My girlfriend and our close friends decided to spend the weekend at my Uncle's cabin in Virginia a few weeks ago. It was such a relaxing time -- we floated in the Shenandoah for a couple of hours, ate hot dogs and rotisserie chicken, and even learned how to play mahjong! As usual, I dragged my humble M2 along for this weekend outing. I only shot one roll of Fuji X-TRA Superia 400 color neg film, but I am so glad that I did. I'm so happy that I chose to play with color negative instead of black and white this time around -- the comforting, warm light cast by the sun would have been lost by Tri-X (well, at least with me behind the camera). I think I ran the Fuji roll at EI 200. Cutting the box speed in half allowed to shorten the depth of field in some of my photos -- just enough for my girlfriend and company to subtley pop out from the Virginia countryside.
I was a little doubtful of taking the Leica out into the river, but the results were well worth it. If I stayed on shore, the resulting photos would have seemed so impersonal. Admiring these scans conveys the feeling that I'm actually in riverwater at this very moment.
All ready for the river.
The frustrating part about wading in the river are the millions of sharp rocks. They really do hurt. At times I felt I might have fallen in and given my rangefinder a juicy little bath. The rocks become softer the further middle one ventures out into the river.
I love the perspective on this one. I could have captured this frame digitally, but recording it on film creates another level of emotion for me. I didn't exactly know what this photo was going to look like. I actually forgot I took this photo, as I got the scans back a week and a half after I squeezed the shutter release. A big smile on face showed up when I remembered I took this photo.
Again, I think it was a swell decision to bring the Leica into the river -- well, on top of the river. This sort of shot, low to the water, is very intimate. I think I can hear dragonflies buzzing around right now?
I've read this from other users' experiences and I'm starting to see it -- Fuji X-TRA Superia 400 can sometimes result in ruddy skin renditions with lighter skin folk. When it does happen, it's not as noticeable on Asian skin colors. Perhaps this was intentional from the Japanese film maker, Fuji? I'll point out an example of a ruddy rendition in a few frames.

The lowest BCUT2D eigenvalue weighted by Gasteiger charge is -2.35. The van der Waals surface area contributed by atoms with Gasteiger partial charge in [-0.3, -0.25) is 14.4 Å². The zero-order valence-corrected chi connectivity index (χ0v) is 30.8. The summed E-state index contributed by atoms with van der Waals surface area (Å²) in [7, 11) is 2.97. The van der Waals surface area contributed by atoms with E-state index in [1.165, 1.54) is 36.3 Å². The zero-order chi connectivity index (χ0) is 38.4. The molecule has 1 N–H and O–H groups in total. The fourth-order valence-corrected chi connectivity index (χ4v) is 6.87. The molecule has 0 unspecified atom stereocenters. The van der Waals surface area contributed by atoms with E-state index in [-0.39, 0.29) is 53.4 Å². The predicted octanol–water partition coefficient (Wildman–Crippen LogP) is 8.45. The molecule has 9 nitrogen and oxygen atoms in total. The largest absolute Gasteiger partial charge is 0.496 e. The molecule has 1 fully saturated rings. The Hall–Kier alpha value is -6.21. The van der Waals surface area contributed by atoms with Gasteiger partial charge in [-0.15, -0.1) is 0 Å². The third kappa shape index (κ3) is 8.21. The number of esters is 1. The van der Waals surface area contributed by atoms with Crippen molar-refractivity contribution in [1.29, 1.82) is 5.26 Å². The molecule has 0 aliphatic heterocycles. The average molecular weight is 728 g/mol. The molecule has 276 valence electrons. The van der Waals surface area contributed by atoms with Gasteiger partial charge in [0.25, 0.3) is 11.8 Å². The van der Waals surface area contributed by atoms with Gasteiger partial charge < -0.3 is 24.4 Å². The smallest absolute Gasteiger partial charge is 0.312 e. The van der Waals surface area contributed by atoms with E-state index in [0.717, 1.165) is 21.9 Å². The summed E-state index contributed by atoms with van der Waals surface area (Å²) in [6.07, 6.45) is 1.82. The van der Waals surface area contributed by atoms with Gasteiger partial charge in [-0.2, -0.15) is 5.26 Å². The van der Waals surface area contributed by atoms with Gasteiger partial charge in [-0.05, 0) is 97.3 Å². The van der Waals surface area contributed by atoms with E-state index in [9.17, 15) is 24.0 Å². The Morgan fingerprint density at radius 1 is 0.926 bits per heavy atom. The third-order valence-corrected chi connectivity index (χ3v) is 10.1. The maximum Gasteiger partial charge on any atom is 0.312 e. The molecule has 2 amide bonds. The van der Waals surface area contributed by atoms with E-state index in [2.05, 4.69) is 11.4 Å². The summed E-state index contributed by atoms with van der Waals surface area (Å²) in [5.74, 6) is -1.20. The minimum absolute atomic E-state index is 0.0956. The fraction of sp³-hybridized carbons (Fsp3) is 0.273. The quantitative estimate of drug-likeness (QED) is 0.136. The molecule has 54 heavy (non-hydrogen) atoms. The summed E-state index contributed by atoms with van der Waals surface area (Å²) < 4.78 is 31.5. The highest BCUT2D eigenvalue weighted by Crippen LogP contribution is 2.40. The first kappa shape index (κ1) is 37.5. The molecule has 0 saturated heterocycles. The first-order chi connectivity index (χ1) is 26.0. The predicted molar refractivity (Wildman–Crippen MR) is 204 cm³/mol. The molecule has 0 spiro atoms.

See how his skin color is ever so slightly pink-reddish? I'm not sure which lighting conditions reliably produce this result. There is a possibility that I shot this particular frame at box speed. Due to film color negative latitude, I'll cut the speed in half in daylight and shoot box speed in the dark or shade.
This frame is either before or after the previous frame chronologically. Notice the lack of reddish skin tones. Another guess I have is under shade vs. under direct sun may have a hand in this film's skin reconditioning.
My "published" work (okay, so Flickr and Tumblr, lol) is mainly non-personal photographs. I've shared them with the web because I think they are decent photos on their own, not because I am emotionally attached. Somehow, my work can feel at times distant -- as if I wasn't the one behind the camera. This fall and winter I am going to try and focus on documenting my friends and personal life. This one roll of film probably has more emotional value than -- I'm guessing like -- three-quarters of my work. Will the compositional quality of my work degrade? Perhaps a little, but in all honesty, I'm shooting photos for myself, and not anyone else. Is it a sin to like photos that aren't complete, fine art masterpieces? The value of film in my endeavors forces me to frame the moments that really shine in my eyes. This way, I'll have finite proof that I enjoyed the younger years of my life, but I'll also have some interesting photographs to share with the rest of the world.
So how come you don't see me post color photos that often? Well, it's really because I can't develop it (right now) by myself! Developing C-41 process films does not look that difficult. I may try it sometime soon. What really irks me with color negative film is scanning the frames! My current scanning set up works more than adequately for black and white negatives -- take digital macro photo of, invert colors and adjust tone curves in post. I can't figure out how to get the correct color out of a negative film. Alas, with practice I may end up with better results.
This particular roll of film was developed and scanned by the kind people from "The Darkroom," a mail-order photo lab in California. I am very pleased with the results and will definitely send future rolls of C-41 film their way!